et al. 2008), while cotton nestlets may lead to conjunctivitis (Bazille et al. 2001). Bedding can also influence mucosal immunity (Sanford et al. 2002) and endocytosis (Buddaraju and Van Dyke 2003).
Softwood beddings have been used, but the use of untreated softwood shavings and chips is contraindicated for some protocols because they can affect metabolism (Vesell 1967; Vesell et al. 1973, 1976). Cedar shavings are not recommended because they emit aromatic hydrocarbons that induce hepatic microsomal enzymes and cytotoxicity (Torronen et al. 1989; Weichbrod et al. 1986, 1988) and have been reported to increase the incidence of cancer (Jacobs and Dieter 1978; Vlahakis 1977). Prior treatment with high heat (kiln drying or autoclaving) may, depending on the material and the concentration of aromatic hydrocarbon constituents, reduce the concentration of volatile organic compounds, but the amounts remaining may be sufficient to affect specific protocols (Cunliffe-Beamer et al. 1981; Nevalainen and Vartiainen 1996).
The purchase of bedding products should take into consideration vendors’ manufacturing, monitoring, and storage methods. Bedding may be contaminated with toxins and other substances, bacteria, fungi, and vermin. It should be transported and stored off the floor on pallets, racks, or carts in a fashion consistent with maintenance of quality and avoidance of contamination. Bags should be stored sufficiently away from walls to facilitate cleaning. During autoclaving, bedding can absorb moisture and as a result lose absorbency and support the growth of microorganisms. Therefore, appropriate drying times and storage conditions should be used or, alternatively, gamma-irradiated materials if sterile bedding is indicated.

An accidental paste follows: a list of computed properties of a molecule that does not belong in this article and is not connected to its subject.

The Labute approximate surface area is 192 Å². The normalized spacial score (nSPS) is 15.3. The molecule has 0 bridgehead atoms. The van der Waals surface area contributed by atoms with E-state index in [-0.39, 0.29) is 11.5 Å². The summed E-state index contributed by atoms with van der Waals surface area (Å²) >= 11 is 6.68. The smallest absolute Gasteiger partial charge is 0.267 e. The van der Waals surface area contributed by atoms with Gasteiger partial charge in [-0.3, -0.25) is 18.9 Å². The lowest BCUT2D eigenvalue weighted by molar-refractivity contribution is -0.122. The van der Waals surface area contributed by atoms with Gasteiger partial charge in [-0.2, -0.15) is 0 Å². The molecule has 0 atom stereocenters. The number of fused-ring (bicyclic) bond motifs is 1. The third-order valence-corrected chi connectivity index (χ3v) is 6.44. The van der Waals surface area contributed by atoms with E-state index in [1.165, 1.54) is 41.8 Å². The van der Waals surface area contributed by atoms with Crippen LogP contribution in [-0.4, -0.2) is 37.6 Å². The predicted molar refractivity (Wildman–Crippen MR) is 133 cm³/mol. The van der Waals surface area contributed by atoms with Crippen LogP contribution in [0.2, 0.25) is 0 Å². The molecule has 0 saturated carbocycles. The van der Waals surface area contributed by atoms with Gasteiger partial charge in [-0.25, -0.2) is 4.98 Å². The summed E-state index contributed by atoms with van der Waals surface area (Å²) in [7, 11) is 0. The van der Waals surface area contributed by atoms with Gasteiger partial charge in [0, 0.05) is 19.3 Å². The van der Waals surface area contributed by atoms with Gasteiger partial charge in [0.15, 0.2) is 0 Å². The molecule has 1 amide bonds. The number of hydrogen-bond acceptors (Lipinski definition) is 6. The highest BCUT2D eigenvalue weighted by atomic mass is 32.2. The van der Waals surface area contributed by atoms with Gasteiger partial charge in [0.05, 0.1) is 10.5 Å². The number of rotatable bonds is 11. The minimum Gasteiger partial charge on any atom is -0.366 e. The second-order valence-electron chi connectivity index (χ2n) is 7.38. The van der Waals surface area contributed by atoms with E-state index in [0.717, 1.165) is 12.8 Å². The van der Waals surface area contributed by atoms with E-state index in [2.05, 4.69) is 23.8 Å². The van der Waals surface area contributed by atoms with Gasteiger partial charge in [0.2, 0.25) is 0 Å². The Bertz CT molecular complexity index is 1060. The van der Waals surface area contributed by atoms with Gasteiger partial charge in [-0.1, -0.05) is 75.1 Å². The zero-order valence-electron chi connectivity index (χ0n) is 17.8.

Bedding should be used in amounts sufficient to keep animals dry between cage changes, and, in the case of small laboratory animals, it should be kept from coming into contact with sipper tubes as such contact could cause leakage of water into the cage.
Sanitation Sanitation—the maintenance of environmental conditions conducive to health and well-being—involves bedding change (as appropriate), cleaning, and disinfection. Cleaning removes excessive amounts of excrement, dirt, and debris, and disinfection reduces or eliminates unacceptable concentrations of microorganisms. The goal of any sanitation program is to maintain sufficiently clean and dry bedding, adequate air quality, and clean cage surfaces and accessories.
The frequency and intensity of cleaning and disinfection should depend on what is necessary to provide a healthy environment for an animal. Methods and frequencies of sanitation will vary with many factors, including the normal physiologic and behavioral characteristics of the animals; the type, physical characteristics, and size of the enclosure; the type, number, size, age, and reproductive status of the animals; the use and type of bedding materials; temperature and relative humidity; the nature of the materials that